It was the sixth ship with such a name (dreadnought means dauntless). The first one was built back in 16th century, yet it was this sixth one which made a revolution in maritime affairs. Dreadnought was the first battleship constructed in accordance with principle “all-big-guns.” The Russian-Japanese war showed that different battleships are required for successful combat operations at sea. Further improvement of armor-clad warships was pointless. The predecessor of 6th Dreadnought – Dreadnought-5 – could boast of inconceivable armor thickness of 35.5 mm, and therefore moved with a snail’s pace. The new ships should have thick enough armor, yet feature high speed and main battery guns alone. In case the centralized fire control system for main battery guns operated from the position of chief artillery officer was introduced on board the ship, only the guns of the same caliber could be used. These requirements put forward by a special commission with First Sea Lord John Fisher in charge led to creation of a new type of battleships. Specialists started calling them dreadnoughts by the name of their “ancestor.” The flagship of the British Navy Dreadnought spurred the arms race before the World War I, but took almost no part in combat actions. The fate had no long life in store for this vessel. The ship that costed 1.7 million pounds (without taking account of the armament) was in commission less than 15 years and disassembled. The authorities sold the resulting metal scrap for less than 50,000 pounds.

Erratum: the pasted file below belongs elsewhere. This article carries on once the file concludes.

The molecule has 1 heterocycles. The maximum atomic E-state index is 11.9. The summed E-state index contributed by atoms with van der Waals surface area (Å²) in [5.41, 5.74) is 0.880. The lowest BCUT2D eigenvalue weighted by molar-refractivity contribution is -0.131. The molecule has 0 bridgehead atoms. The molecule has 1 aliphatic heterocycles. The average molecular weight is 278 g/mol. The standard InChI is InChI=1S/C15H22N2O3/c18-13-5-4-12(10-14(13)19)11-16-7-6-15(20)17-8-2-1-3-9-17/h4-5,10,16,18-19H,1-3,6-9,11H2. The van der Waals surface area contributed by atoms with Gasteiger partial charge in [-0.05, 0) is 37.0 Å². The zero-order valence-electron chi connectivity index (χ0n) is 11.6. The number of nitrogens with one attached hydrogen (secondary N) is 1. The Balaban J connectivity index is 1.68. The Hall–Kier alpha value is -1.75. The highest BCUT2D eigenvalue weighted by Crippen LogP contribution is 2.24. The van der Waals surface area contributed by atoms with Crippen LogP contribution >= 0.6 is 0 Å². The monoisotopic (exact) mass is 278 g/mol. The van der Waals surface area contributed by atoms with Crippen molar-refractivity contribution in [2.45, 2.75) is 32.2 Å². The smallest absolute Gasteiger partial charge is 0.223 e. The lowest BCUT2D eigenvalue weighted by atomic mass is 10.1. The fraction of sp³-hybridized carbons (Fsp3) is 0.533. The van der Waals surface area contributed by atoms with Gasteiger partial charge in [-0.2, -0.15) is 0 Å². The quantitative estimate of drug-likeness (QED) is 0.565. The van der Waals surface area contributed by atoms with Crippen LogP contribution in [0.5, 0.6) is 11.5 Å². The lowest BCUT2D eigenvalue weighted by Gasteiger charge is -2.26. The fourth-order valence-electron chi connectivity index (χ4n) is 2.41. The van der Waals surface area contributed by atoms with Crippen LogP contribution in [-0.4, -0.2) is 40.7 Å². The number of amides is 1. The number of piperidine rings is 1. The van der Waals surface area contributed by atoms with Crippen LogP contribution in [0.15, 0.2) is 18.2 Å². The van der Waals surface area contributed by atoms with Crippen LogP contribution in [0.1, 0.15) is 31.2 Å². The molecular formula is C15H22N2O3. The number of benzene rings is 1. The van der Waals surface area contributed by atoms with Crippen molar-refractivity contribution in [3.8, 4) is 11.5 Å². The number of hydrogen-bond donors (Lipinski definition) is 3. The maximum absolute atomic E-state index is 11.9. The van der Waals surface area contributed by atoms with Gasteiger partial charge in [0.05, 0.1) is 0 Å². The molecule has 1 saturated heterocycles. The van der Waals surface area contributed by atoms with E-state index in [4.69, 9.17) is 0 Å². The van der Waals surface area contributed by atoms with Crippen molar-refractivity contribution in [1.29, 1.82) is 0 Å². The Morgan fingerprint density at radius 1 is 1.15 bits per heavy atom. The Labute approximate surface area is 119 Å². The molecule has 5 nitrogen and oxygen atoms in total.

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Information provided by the Scientific Russia News Agency. Media outlet’s registration certificate: IA No. FS77-62580 issued by the Federal Service for Supervision of Communications, Information Technology and Mass Media on July 31, 2015.
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